Since getting ye olde black belt, I’ve been thinking a lot about what things still make me uncomfortable, or things that I want to spend more time looking at. While digging around, I gave an in-depth read to Marc MacYoung’s website, which we’ve been kicking around the dojo for a while. Marc is really a thinking man’s asskicker, and offers a ton of very sound advice on how to deal with violence and violent people. I especially recommend checking out this link which is a profile of a rapist, abuser or stalker. Personally, I think this is a profile of people you just need to stay away from in general, because they’re guaranteed to have a negative impact on your life, regardless of whether or not it escalates to something criminal.
I’ve also been checking out a variety of schools or systems of what the martial arts world calls RBSD or Reality Based Self Defense. A lot of these definitely have an element of fantasy about them, preparing for hugely exaggerated threats or verging on end of the world militia type training. But I stumbled onto a clip(caution bad language) of a fellow named Richard Dimitri, doing some knife work with a Krav Magraw group, and I really liked his ideas, and his attitude about delivering them. I pointed a fellow dojo monkey at the clip and he dug up some more over at this guy’s blog from a seminar in Australia.
Rich runs a group called Senshido, which focuses on realistic responses to street scenarios, and relies heavily on training at full speed and using scenario play to simulate real situations. In one session, he had all the participants drink the equivalent of 3 shots of vodka, and sprayed pepper spray into the air. This is just my kind of training. It’s less about static drills and more about “if this person is attacking me full force and trying to hurt me, what can I realistically make work?”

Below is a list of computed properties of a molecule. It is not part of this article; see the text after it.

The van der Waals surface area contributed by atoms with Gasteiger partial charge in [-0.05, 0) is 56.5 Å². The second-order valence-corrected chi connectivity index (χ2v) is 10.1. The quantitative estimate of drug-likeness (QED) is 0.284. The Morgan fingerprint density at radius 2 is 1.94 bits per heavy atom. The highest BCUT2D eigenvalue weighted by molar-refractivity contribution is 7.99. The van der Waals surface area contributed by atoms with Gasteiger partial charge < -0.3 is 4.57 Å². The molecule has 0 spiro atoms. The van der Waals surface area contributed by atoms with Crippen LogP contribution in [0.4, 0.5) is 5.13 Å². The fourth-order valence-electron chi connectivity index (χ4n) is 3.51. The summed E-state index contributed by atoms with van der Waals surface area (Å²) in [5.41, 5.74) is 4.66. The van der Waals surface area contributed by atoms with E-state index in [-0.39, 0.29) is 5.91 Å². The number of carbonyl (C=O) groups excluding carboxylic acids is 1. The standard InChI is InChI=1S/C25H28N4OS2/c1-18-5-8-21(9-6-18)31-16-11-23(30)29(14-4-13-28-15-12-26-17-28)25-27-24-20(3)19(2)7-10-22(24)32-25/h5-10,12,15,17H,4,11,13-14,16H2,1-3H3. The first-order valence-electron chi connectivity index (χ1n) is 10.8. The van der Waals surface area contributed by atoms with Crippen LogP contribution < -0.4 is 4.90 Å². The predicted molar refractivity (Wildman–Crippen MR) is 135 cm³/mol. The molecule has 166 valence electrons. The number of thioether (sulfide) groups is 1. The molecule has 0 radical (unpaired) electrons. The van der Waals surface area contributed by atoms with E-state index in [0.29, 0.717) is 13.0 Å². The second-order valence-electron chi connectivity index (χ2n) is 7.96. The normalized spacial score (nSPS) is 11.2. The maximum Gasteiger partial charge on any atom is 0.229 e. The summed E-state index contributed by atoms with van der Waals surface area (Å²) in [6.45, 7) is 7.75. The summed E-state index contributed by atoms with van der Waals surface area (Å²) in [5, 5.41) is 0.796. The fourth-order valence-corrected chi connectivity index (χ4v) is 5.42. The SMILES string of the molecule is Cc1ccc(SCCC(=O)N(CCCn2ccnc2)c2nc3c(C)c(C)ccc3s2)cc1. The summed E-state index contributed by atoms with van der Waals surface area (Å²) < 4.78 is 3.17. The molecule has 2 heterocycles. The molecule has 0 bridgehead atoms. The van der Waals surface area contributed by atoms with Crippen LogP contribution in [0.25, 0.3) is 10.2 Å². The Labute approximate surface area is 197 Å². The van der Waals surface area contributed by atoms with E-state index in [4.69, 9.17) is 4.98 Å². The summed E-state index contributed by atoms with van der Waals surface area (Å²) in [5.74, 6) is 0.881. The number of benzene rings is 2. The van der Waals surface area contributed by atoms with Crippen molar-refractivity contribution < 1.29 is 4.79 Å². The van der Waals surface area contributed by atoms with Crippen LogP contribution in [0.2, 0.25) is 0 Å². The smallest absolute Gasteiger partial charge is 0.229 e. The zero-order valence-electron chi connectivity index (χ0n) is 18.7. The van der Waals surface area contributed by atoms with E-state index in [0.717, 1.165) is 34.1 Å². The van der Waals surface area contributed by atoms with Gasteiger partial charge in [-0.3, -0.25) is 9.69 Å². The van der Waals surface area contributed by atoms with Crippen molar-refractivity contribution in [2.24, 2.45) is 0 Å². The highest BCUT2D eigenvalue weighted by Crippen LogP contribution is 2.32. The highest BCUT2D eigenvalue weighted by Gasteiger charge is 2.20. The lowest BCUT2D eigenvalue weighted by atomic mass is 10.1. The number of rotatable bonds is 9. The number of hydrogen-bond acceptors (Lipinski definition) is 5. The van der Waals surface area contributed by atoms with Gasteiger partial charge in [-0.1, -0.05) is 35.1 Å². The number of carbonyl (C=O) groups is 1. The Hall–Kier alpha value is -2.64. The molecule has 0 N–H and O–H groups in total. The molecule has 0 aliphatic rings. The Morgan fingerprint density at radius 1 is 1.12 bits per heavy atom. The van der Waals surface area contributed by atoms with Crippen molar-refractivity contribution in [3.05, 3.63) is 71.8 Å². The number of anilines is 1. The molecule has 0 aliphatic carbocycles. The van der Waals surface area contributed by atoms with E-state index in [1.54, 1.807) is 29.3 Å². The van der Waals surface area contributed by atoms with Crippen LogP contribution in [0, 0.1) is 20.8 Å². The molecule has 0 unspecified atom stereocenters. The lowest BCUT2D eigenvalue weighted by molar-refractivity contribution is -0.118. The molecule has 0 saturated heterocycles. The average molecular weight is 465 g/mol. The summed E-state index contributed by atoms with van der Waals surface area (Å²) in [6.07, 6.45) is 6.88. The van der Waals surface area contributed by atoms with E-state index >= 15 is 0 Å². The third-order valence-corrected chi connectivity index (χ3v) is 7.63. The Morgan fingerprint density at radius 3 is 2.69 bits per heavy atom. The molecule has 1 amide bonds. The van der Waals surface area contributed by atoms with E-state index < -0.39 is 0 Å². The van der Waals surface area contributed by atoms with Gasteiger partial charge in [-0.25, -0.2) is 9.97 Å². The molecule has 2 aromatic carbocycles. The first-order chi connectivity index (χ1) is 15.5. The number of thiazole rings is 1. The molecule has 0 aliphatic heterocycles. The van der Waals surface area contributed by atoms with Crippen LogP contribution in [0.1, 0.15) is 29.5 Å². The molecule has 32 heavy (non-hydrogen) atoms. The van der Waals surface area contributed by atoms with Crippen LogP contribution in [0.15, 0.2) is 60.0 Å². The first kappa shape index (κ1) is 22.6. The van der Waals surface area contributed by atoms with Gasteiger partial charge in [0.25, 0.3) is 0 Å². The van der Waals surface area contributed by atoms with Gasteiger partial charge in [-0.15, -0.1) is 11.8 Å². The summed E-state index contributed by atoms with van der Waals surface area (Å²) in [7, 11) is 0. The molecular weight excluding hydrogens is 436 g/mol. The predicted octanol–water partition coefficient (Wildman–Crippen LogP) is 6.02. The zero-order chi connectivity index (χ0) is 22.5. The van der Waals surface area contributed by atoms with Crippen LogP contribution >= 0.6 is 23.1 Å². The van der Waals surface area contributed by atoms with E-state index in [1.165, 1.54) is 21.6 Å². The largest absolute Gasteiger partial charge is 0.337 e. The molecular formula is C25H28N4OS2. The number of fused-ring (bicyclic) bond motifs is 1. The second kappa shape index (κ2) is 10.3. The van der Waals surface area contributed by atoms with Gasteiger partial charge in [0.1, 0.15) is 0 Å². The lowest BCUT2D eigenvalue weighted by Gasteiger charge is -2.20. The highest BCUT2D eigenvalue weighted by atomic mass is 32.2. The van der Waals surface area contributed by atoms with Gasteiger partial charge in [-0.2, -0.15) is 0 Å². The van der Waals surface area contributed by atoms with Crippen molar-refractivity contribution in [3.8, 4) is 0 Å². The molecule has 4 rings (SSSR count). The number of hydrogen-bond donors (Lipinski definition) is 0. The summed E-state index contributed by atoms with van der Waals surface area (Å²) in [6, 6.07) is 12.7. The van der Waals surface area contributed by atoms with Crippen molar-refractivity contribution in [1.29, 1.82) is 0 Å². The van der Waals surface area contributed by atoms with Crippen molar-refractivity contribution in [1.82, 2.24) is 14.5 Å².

Rich’s group trains up in the great white north of Canada, so I probably won’t be training with him directly any time soon, but I did order a set of their fundamentals DVDs to try and get a feel for the overall concepts, philosophies, and strategies. There’s also a training group down in Tucson that works this stuff. I might try to get down there for a couple of days and work this stuff with some experienced practitioners.
Of course, this is all in addition to my normal training, but it’s certainly going to contribute to what I’m doing in To-Shin Do.
I’m also looking around for a place to do a little Brazilian Jiu Jitsu training here in the valley, but I’ve just started with that. I’ve checked out one place so far, and I’m hoping they’re not all like that one. I’ve said before that I love martial arts, but I really dislike martial artists. The place I checked out was a good reason why. There’s a really bad jock “I could kick your ass” attitude that seems to emanate from a lot of people at MMA gyms and unfortunately that bleeds over into BJJ as well, since they are so intertwined these days. The posturing and butt sniffing get really old in normal dojos, but a lot of MMA guys have a crazily inflated sense of self worth stemming from their perceived ability to kick ass, and need to blast testosterone at everyone who walks in the door. Yes you’re large and have a number of tattoos. That’s very nice. Yes I’m sure you can kick my ass. You look very tough. Good for you.
Bullshido.net is a forum for martial artists, and was originally meant to expose BS in the martial arts. Unfortunately most martial artists believe every art but the one they study is BS. And since the advent of the UFC, every art but MMA takes quite a rhetorical beating. Eventually people can be calmed down to admitting that anyone who cross-trains in multiple arts (usually BJJ+Kickboxing+whateverelseyoudo) is generally an acceptable human being. But if you’re not training ALIVE, than your art is worth less than dirt. If you want to see martial arts dick wagging at it’s best, bullshido is the place to check out. This is not to say the forums suck. They are actually awesome, but the cross art bashing does get old.
End of Line